Along with the call of Samuel, we also heard the call of the followers of Jesus. Further insights into the relationship with God can be gained from this episode. God comes into our midst in a way that we can experience, in the same humanity that we share. As Jesus Christ, he is first recognized as the “Lamb of God” by John the Baptist. He is the one who is given in sacrifice to us, on behalf of us. He is a teacher, yes, – he is called “rabbi.” But then he is quickly recognized as more. He is the Messiah. He is the Anointed One. He is the one promised and longed for. He is here and is available to us. Contact in this way will have an effect, an effect that is transformative. It can change us, as Simon is changed in name and is known as Peter.
In this new identity, lived in a union with Jesus Christ, as we heard reflected in the words of Saint Paul, the totality of who and what we are is affected. It is not just something vague, only spiritual or mental. It is very real and affects us physically, in the whole of what we are to be. That is the point of what Paul is writing to the Corinthians.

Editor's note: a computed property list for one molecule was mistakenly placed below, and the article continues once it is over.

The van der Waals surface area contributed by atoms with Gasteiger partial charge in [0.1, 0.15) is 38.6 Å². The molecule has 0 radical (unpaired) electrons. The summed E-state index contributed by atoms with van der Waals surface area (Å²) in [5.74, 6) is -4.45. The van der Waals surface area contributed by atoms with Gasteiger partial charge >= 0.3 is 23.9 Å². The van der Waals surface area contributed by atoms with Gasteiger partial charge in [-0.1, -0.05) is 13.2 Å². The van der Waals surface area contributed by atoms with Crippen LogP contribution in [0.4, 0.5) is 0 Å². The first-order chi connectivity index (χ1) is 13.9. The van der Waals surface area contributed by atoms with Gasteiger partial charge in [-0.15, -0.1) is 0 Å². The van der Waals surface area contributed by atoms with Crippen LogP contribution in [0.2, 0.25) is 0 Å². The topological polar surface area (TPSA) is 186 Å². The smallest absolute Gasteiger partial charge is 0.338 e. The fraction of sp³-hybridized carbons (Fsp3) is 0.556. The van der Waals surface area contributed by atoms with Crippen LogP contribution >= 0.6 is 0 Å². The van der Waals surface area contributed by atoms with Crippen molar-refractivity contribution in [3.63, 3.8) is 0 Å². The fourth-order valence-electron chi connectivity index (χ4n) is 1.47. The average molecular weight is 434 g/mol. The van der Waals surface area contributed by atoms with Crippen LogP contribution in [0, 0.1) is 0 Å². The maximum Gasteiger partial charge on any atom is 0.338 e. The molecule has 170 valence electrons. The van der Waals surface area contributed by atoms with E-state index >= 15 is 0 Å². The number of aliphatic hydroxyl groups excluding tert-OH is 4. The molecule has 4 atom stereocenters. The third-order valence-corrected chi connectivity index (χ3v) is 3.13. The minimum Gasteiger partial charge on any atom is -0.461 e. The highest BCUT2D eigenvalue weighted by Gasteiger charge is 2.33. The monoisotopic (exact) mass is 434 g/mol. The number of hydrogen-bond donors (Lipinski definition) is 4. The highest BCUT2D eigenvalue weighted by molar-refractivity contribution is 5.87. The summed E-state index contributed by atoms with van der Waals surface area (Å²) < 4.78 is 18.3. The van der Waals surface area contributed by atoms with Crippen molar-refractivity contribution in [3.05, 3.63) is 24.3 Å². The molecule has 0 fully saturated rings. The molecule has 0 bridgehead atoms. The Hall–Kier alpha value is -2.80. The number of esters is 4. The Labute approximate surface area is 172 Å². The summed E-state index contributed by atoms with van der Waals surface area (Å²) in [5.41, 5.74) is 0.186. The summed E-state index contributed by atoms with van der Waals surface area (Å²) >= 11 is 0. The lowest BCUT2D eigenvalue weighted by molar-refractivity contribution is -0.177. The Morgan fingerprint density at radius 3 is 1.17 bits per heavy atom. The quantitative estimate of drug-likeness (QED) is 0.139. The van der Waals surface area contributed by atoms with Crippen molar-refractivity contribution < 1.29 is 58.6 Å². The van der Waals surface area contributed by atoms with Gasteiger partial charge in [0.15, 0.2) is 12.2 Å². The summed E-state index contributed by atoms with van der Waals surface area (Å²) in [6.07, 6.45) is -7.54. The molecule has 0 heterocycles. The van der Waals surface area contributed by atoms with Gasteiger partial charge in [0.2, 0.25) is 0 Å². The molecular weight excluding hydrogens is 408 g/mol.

How we live this relationship with God is not simply an individual matter. It also relates to those who are around us, as we experience them, and they experience us, and they experience the goodness of God as shown by us.
We have come together for these moments today to hear a communication of God. It is a communication that goes beyond words. It also involves being nourished by the reality of God in the Eucharist we share. We hear the call if our loving God. We respond to that call. We are challenged to make changes in ourselves. All of this takes place in these moments so that we can be assured in ourselves, both now and in the week to come, that we experience a strengthening and loving relationship with our good and gracious God.